Principles of wellness inform this sustainably designed, 1,730sqft show flat in Hong Kong’s Clearwater Bay

Designed by eco-conscious firm Liquid Interiors, the African savannah-inspired EcoWellness signature show flat in Mount Pavilia residences is decked head to toe in some of the most sophisticated technology, although this only gradually reveals itself with closer inspection.

Upon entrance, the city gives way to arresting views of surrounding hills and mountains through expansive openings in the living area. Wood finishes, woven details, and a neutral palette create a softness and neutrality throughout the space, while flora in varying vessels decorate various corners and crannies. Natural materials and furniture sourced from sustainable environmental practices such as the Philippines’ Hacienda Crafts permeate the home.

According to Rowena Gonzales, principal and founder of Liquid Interiors, the flat’s interior design is anchored in encouraging a balanced lifestyle. “The whole aesthetic intuitively supports well-being through décor, accessories, and small details that work seamlessly alongside healthy and sustainable features,” she says.

Briefed by New World Development to design a nest with sustainable and wellness qualities, Liquid Interiors has adapted features based on international green building standards LEED and the WELL Building Standard created by architects and doctors, geared toward improving health and well-being within buildings.

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Paints, finishes and adhesives with low VOC have been used to reduce indoor air pollution, while professional-grade air purification systems bring pollution- and pollen-free air from outside and reduce dust, allergens, kitchen odours and chemicals inside. Water purifications systems have also been installed, including a Vitamin C filter that reduces chlorine and its by-products, while automated circadian lighting has been applied in the bedroom.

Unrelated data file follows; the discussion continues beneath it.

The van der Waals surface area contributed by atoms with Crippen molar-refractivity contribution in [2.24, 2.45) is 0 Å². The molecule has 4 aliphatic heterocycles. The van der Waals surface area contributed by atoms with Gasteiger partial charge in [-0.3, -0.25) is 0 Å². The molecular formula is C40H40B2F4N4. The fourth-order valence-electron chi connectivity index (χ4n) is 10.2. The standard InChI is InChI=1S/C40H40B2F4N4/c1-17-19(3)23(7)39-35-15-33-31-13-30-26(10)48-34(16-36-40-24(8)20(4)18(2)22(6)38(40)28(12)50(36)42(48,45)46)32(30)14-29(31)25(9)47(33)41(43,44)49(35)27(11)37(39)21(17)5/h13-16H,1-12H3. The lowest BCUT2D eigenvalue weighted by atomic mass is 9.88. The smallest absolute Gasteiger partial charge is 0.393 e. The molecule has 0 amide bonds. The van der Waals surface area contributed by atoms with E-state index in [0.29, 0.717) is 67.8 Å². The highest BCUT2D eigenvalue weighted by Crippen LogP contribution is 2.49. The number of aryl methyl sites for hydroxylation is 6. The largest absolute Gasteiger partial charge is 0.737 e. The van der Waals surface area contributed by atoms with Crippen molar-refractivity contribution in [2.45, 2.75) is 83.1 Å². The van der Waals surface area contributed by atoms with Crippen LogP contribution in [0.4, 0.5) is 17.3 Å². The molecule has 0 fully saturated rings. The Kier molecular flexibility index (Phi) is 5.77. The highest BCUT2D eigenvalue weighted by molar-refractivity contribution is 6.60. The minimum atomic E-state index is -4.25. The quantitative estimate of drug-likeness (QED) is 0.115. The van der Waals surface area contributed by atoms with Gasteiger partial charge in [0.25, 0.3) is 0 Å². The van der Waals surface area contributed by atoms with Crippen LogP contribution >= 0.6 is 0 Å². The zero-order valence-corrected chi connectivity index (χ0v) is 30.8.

In the kitchen, an Urban Cultivator indoor garden has been furnished, complete with a food recycler that turns juicing and food scraps into nutrient-rich dry compost for the garden. “It’s the perfect example of how design and technology can provide a real modern-day solution to improve health and help solve Hong Kong’s food waste problem,” says Rowena.

An accredited professional in LEED and WELL, Rowena makes it a point to translate these standards to local projects, yet the endeavor to pioneer such features hasn’t been without challenges. While less expensive than home automation systems, applying these new features have their unique obstacles and need to be tailored to the Hong Kong market. “General contractors are not familiar with our specific processes, such as ventilation design and the restrictions we place on the materials we use, so there is an element of needing to teach them our techniques from scratch,” says Rowena.

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The firm has also gone further to address the negative effects of technology, such as continuous exposure to EMF, with the installation of WiFi timers that switch off connection through restorative periods through the night. Nevertheless, Liquid Interiors is intent on harnessing the latest technology in developing smart homes for a healthier and more sustainable life. “So many things can now happen in our homes without having to look at a screen. Reducing screen time and all its negative effects, including exposure to artificial light, brings you closer to nature and makes you feel more relaxed, improving overall well-being,” she says.

“I think it comes through when you enter the flat that we have created a true home that centres on the health and well-being of the family living there, and that in every design decision we have focused on a home that is a sanctuary and escape from busy, everyday life.”

A version of this article originally appears in our January 2019 issue, available now. 

Photography: Tracy Wong/courtesy New World Development